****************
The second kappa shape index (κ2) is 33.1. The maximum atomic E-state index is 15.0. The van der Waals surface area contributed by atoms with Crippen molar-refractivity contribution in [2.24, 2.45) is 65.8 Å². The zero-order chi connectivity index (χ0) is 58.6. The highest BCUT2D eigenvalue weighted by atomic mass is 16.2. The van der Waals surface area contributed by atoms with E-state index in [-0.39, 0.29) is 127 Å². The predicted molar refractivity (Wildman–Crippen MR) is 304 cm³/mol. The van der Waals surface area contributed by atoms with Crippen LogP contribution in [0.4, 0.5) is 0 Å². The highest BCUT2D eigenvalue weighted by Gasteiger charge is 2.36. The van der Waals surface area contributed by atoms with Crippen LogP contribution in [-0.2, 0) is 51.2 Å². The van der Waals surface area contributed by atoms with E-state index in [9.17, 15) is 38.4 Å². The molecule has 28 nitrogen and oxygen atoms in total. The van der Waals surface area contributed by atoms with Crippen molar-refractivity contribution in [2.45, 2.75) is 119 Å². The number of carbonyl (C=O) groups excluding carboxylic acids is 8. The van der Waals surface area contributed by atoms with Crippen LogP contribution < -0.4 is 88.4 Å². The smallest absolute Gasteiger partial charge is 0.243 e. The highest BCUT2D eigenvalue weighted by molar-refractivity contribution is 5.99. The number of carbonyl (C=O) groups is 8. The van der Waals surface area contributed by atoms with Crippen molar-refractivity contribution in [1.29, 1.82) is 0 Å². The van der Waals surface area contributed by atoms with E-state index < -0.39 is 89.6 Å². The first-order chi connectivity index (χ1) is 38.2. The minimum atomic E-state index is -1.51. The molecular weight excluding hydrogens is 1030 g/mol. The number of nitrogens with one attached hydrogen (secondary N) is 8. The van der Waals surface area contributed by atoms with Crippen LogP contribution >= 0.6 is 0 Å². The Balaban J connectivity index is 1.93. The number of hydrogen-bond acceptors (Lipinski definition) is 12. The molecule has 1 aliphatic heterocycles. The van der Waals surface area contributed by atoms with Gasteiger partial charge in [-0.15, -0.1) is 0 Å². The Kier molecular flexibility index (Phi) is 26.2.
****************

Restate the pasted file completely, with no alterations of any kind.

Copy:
The second kappa shape index (κ2) is 33.1. The maximum atomic E-state index is 15.0. The van der Waals surface area contributed by atoms with Crippen molar-refractivity contribution in [2.24, 2.45) is 65.8 Å². The zero-order chi connectivity index (χ0) is 58.6. The highest BCUT2D eigenvalue weighted by atomic mass is 16.2. The van der Waals surface area contributed by atoms with E-state index in [-0.39, 0.29) is 127 Å². The predicted molar refractivity (Wildman–Crippen MR) is 304 cm³/mol. The van der Waals surface area contributed by atoms with Crippen LogP contribution in [0.4, 0.5) is 0 Å². The highest BCUT2D eigenvalue weighted by Gasteiger charge is 2.36. The van der Waals surface area contributed by atoms with Crippen LogP contribution in [-0.2, 0) is 51.2 Å². The van der Waals surface area contributed by atoms with E-state index in [9.17, 15) is 38.4 Å². The molecule has 28 nitrogen and oxygen atoms in total. The van der Waals surface area contributed by atoms with Crippen molar-refractivity contribution in [2.45, 2.75) is 119 Å². The number of carbonyl (C=O) groups excluding carboxylic acids is 8. The van der Waals surface area contributed by atoms with Crippen LogP contribution < -0.4 is 88.4 Å². The smallest absolute Gasteiger partial charge is 0.243 e. The highest BCUT2D eigenvalue weighted by molar-refractivity contribution is 5.99. The number of carbonyl (C=O) groups is 8. The van der Waals surface area contributed by atoms with Crippen molar-refractivity contribution in [1.29, 1.82) is 0 Å². The van der Waals surface area contributed by atoms with E-state index < -0.39 is 89.6 Å². The first-order chi connectivity index (χ1) is 38.2. The minimum atomic E-state index is -1.51. The molecular weight excluding hydrogens is 1030 g/mol. The number of nitrogens with one attached hydrogen (secondary N) is 8. The van der Waals surface area contributed by atoms with Crippen LogP contribution >= 0.6 is 0 Å². The Balaban J connectivity index is 1.93. The number of hydrogen-bond acceptors (Lipinski definition) is 12. The molecule has 1 aliphatic heterocycles. The van der Waals surface area contributed by atoms with Gasteiger partial charge in [-0.15, -0.1) is 0 Å². The Kier molecular flexibility index (Phi) is 26.2.